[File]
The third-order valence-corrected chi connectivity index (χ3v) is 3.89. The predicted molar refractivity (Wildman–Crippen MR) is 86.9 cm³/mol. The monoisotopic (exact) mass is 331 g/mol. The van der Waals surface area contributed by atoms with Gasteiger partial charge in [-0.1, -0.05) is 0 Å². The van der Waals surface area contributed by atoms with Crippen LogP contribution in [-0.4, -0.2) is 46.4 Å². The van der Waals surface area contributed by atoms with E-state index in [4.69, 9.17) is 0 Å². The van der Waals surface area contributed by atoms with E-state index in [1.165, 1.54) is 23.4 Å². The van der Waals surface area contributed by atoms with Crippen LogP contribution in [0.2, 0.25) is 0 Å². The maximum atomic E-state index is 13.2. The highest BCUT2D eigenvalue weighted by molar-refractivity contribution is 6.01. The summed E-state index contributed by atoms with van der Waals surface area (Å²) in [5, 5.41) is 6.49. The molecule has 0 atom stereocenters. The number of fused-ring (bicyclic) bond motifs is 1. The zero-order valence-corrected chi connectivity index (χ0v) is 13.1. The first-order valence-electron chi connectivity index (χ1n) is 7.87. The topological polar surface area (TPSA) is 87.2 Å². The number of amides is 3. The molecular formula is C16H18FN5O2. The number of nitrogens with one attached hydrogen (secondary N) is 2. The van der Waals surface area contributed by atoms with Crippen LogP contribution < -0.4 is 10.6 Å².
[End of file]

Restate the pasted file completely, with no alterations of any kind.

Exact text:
The third-order valence-corrected chi connectivity index (χ3v) is 3.89. The predicted molar refractivity (Wildman–Crippen MR) is 86.9 cm³/mol. The monoisotopic (exact) mass is 331 g/mol. The van der Waals surface area contributed by atoms with Gasteiger partial charge in [-0.1, -0.05) is 0 Å². The van der Waals surface area contributed by atoms with Crippen LogP contribution in [-0.4, -0.2) is 46.4 Å². The van der Waals surface area contributed by atoms with E-state index in [4.69, 9.17) is 0 Å². The van der Waals surface area contributed by atoms with E-state index in [1.165, 1.54) is 23.4 Å². The van der Waals surface area contributed by atoms with Crippen LogP contribution in [0.2, 0.25) is 0 Å². The maximum atomic E-state index is 13.2. The highest BCUT2D eigenvalue weighted by molar-refractivity contribution is 6.01. The summed E-state index contributed by atoms with van der Waals surface area (Å²) in [5, 5.41) is 6.49. The molecule has 0 atom stereocenters. The number of fused-ring (bicyclic) bond motifs is 1. The zero-order valence-corrected chi connectivity index (χ0v) is 13.1. The first-order valence-electron chi connectivity index (χ1n) is 7.87. The topological polar surface area (TPSA) is 87.2 Å². The number of amides is 3. The molecular formula is C16H18FN5O2. The number of nitrogens with one attached hydrogen (secondary N) is 2. The van der Waals surface area contributed by atoms with Crippen LogP contribution < -0.4 is 10.6 Å².